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Detecting When Someone Isnt Who They Say They Are

Using PowerShell To Find Fraudulent DLLs

We've talked a lot on here about offensive stuff as of late, so let's shift gears and think about some methods for detecting what we've done. In the image below we have a real and a fake DLL. Looking at the file details it's pretty easy to spot which one is the original.

In the supposed "libcurl.dll" we can see a lot of file details are missing. This is a good jumping off point to start working on how to detect and identify files similar to these. One quick point, I wanted to not rely on the Digital Signatures file portion primarily because legitimate files can often come without this.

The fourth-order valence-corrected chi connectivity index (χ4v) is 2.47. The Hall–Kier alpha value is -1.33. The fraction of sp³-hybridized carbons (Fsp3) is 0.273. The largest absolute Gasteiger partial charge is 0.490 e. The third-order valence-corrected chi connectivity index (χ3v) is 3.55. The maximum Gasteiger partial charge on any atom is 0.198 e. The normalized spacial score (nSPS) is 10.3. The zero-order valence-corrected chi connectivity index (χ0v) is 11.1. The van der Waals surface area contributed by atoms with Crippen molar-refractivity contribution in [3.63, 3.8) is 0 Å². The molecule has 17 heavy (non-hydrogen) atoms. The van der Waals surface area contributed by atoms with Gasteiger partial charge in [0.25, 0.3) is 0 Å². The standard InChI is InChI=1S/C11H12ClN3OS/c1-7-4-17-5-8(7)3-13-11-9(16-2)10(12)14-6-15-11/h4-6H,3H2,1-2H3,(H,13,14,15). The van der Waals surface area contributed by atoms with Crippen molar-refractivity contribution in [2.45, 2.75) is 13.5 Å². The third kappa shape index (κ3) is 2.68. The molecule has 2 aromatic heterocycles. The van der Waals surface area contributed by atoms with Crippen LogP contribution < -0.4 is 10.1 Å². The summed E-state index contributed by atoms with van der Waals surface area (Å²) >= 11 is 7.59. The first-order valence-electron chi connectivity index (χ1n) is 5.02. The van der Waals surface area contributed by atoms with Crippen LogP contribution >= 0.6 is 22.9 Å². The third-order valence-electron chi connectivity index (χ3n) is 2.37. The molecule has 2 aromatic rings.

At first I wanted to use Yara but Yaras strong point is detecting when strings DO exist, less so when they don't. So I moved onto Powershell.
And as you can see above, it's a lot easier and gives us what we want in a nicely formatted list. So now what we need out of this is to recursively run on a directory which we can add with $Env:USERPROFILE\Desktop in place of the file name, and we need to filter on the VersionInfo parameters to see if they're empty. Also not super difficult with the -property flag.

Hhhmmm, now which one is the real libcurl...

And there we go, we can get some quick file information from a directory and check for programs missing key publisher information. This won't catch sophisticated attackers, but you may find some interesting files worth investigating further this way.

This post is licensed under CC BY 4.0 by the author.